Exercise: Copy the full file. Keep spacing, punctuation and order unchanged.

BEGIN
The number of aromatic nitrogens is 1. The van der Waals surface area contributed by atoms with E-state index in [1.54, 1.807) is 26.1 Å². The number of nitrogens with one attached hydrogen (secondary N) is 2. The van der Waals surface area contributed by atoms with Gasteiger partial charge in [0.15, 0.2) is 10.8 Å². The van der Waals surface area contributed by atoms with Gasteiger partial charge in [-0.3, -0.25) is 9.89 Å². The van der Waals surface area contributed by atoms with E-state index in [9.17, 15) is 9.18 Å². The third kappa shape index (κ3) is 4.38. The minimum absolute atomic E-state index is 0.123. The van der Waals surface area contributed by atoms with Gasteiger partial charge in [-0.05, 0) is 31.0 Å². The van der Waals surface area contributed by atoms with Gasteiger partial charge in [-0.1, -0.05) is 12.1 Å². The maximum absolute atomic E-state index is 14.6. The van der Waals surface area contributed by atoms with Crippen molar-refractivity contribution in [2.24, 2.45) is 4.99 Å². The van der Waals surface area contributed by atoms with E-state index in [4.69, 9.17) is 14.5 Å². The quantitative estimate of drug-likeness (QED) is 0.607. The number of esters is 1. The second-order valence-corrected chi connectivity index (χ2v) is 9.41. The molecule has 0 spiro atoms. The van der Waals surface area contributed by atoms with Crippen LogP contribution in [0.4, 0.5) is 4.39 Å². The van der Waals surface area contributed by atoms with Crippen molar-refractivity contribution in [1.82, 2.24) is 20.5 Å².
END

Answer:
The number of aromatic nitrogens is 1. The van der Waals surface area contributed by atoms with E-state index in [1.54, 1.807) is 26.1 Å². The number of nitrogens with one attached hydrogen (secondary N) is 2. The van der Waals surface area contributed by atoms with Gasteiger partial charge in [0.15, 0.2) is 10.8 Å². The van der Waals surface area contributed by atoms with Gasteiger partial charge in [-0.3, -0.25) is 9.89 Å². The van der Waals surface area contributed by atoms with E-state index in [9.17, 15) is 9.18 Å². The third kappa shape index (κ3) is 4.38. The minimum absolute atomic E-state index is 0.123. The van der Waals surface area contributed by atoms with Gasteiger partial charge in [-0.05, 0) is 31.0 Å². The van der Waals surface area contributed by atoms with Gasteiger partial charge in [-0.1, -0.05) is 12.1 Å². The maximum absolute atomic E-state index is 14.6. The van der Waals surface area contributed by atoms with Crippen molar-refractivity contribution in [2.24, 2.45) is 4.99 Å². The van der Waals surface area contributed by atoms with E-state index in [4.69, 9.17) is 14.5 Å². The quantitative estimate of drug-likeness (QED) is 0.607. The number of esters is 1. The second-order valence-corrected chi connectivity index (χ2v) is 9.41. The molecule has 0 spiro atoms. The van der Waals surface area contributed by atoms with Crippen LogP contribution in [0.4, 0.5) is 4.39 Å². The van der Waals surface area contributed by atoms with Crippen molar-refractivity contribution in [1.82, 2.24) is 20.5 Å².